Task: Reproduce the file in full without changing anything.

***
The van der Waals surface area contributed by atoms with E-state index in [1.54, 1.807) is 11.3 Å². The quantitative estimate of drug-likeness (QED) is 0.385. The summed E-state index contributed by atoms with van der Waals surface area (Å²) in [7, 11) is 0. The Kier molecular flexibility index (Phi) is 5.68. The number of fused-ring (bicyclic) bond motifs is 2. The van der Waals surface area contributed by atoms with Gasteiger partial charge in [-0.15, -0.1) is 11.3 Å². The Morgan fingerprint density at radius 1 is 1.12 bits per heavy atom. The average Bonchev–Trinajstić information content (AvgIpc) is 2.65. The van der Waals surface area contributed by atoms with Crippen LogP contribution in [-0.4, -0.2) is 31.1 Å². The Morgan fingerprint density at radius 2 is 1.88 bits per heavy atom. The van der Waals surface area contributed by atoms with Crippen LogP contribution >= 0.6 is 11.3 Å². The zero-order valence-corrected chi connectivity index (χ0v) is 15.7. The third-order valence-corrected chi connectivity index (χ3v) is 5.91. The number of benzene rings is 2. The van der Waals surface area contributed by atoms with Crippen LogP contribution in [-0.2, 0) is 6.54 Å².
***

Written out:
The van der Waals surface area contributed by atoms with E-state index in [1.54, 1.807) is 11.3 Å². The quantitative estimate of drug-likeness (QED) is 0.385. The summed E-state index contributed by atoms with van der Waals surface area (Å²) in [7, 11) is 0. The Kier molecular flexibility index (Phi) is 5.68. The number of fused-ring (bicyclic) bond motifs is 2. The van der Waals surface area contributed by atoms with Gasteiger partial charge in [-0.15, -0.1) is 11.3 Å². The Morgan fingerprint density at radius 1 is 1.12 bits per heavy atom. The average Bonchev–Trinajstić information content (AvgIpc) is 2.65. The van der Waals surface area contributed by atoms with Crippen LogP contribution in [-0.4, -0.2) is 31.1 Å². The Morgan fingerprint density at radius 2 is 1.88 bits per heavy atom. The van der Waals surface area contributed by atoms with Crippen LogP contribution >= 0.6 is 11.3 Å². The zero-order valence-corrected chi connectivity index (χ0v) is 15.7. The third-order valence-corrected chi connectivity index (χ3v) is 5.91. The number of benzene rings is 2. The van der Waals surface area contributed by atoms with Crippen LogP contribution in [-0.2, 0) is 6.54 Å².